Important Work

By Lloyd Graff

Lisa Earle McLeod

Lisa Earle McLeod’s question is a simple one. “Do you have a Noble Purpose? Or do you just sell (make) stuff?”

I talked to her yesterday for quite awhile after she returned home to Atlanta from one of her many speaking gigs. I’m fascinated by outstanding public speakers, partly because I’m a mediocre one myself. I watched Ms. McLeod’s presentation on video and was impressed by her energy and authenticity. I wanted to get her take on public speaking and how it relates to her core message.

McLeod is a sales leadership consultant, whose clients include companies such as Merck, Google and Apple. Her career really started in high school. She was popular and decided to run for senior class Vice President. She had to give a speech to the class before the voting. She gave a great talk, she thought, and then lost the election. She asked a friend about her speech. The friend told her she “had put on a persona” and did not seem authentic. Lisa McLeod decided to learn from her defeat. She studied public speaking. She watched videos of the great ones like Steve Jobs, Tony Robbins and Bill Clinton. She found a professional coach and practiced. She told me you have to believe your own material, put in the time and energy to achieve mastery, and keep some bullet points in front of you, just in case you lose the thread and need a path back to your message.

Frankly, when I first heard of her work, my cynical self thought she was peddling recycled clichés. But after speaking to her and listening to her talks, she came off as real and her message had meaning.

A coal miner

McLeod argues that if you are working just to hit somebody’s numbers, even if they are your own, the work will get stale, quickly. People need to put an authentic human spin on their endeavors to fuel their motivation and be able to connect it to others.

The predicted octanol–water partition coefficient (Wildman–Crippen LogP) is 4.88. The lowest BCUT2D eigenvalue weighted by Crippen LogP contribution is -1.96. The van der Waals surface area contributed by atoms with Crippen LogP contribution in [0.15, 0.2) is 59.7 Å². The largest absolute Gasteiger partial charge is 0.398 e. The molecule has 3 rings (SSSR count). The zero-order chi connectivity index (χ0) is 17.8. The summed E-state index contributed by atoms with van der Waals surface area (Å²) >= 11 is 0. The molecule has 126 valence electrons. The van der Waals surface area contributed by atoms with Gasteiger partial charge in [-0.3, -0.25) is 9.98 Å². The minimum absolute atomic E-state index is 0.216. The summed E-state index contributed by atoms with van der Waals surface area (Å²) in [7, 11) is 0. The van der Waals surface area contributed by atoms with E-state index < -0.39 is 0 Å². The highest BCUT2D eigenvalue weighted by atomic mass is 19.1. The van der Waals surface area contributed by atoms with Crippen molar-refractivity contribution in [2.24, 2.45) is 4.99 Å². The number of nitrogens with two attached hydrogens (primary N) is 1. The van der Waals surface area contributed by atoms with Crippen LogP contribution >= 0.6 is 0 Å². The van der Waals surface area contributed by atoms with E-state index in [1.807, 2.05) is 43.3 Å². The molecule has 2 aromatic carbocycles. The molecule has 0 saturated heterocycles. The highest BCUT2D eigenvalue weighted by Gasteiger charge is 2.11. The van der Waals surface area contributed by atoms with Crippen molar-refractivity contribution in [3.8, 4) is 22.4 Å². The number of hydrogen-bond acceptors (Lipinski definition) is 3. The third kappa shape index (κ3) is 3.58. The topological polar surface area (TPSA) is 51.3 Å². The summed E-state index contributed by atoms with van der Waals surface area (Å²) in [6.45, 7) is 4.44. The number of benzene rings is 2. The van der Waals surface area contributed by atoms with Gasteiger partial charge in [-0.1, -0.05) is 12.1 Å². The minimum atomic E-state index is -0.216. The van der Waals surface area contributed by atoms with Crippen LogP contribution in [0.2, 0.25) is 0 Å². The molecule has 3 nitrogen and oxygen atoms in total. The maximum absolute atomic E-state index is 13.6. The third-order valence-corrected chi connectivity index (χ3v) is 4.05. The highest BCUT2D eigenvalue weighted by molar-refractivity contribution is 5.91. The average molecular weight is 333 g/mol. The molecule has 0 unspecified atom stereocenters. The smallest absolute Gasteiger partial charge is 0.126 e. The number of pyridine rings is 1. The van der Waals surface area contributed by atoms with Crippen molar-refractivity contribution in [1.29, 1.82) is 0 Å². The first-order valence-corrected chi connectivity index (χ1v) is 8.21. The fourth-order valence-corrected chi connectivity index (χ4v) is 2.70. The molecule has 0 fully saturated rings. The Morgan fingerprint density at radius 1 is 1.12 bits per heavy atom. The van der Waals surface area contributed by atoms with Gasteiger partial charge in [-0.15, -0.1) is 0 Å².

The leader of a group can help the group forge an identity, but the group goal may not resonate with an individual’s purpose.

I have struggled with this notion throughout my career. Making a profit reselling a used machine tool hardly sounds noble to me, even if I spin it like a top and turn it inside out in my head. I’m not curing cancer. I’m not even milking cows or bending steel.

Yet I find myself absolutely engrossed in my game, even after doing it for over 40 years. When I got off the hospital ventilator six years ago, I had no doubt that I wanted to go back to the machinery trading business, and the writing game. They provided the challenge and intensity that I felt I needed in my life. For me, work is my creation. Connecting the dots in deal-making or writing a piece is what makes me feel happy and charged. When I go on vacation I don’t want to turn my juices off. My blogs are my little creations. Are they “noble”? Doubtful. But they give me energy and a reason to get out of bed and create something that did not exist before I applied my effort and frontal lobes to a problem or a blank sheet of paper.

My “Noble Purpose,” Linda Earle McLeod, is “to connect the dots to create value.” It works for me.

What is yours?

Question: Do you do important work?

For more info on Linda Mcleod visit her Web site at

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9 thoughts on “Important Work

  1. Joe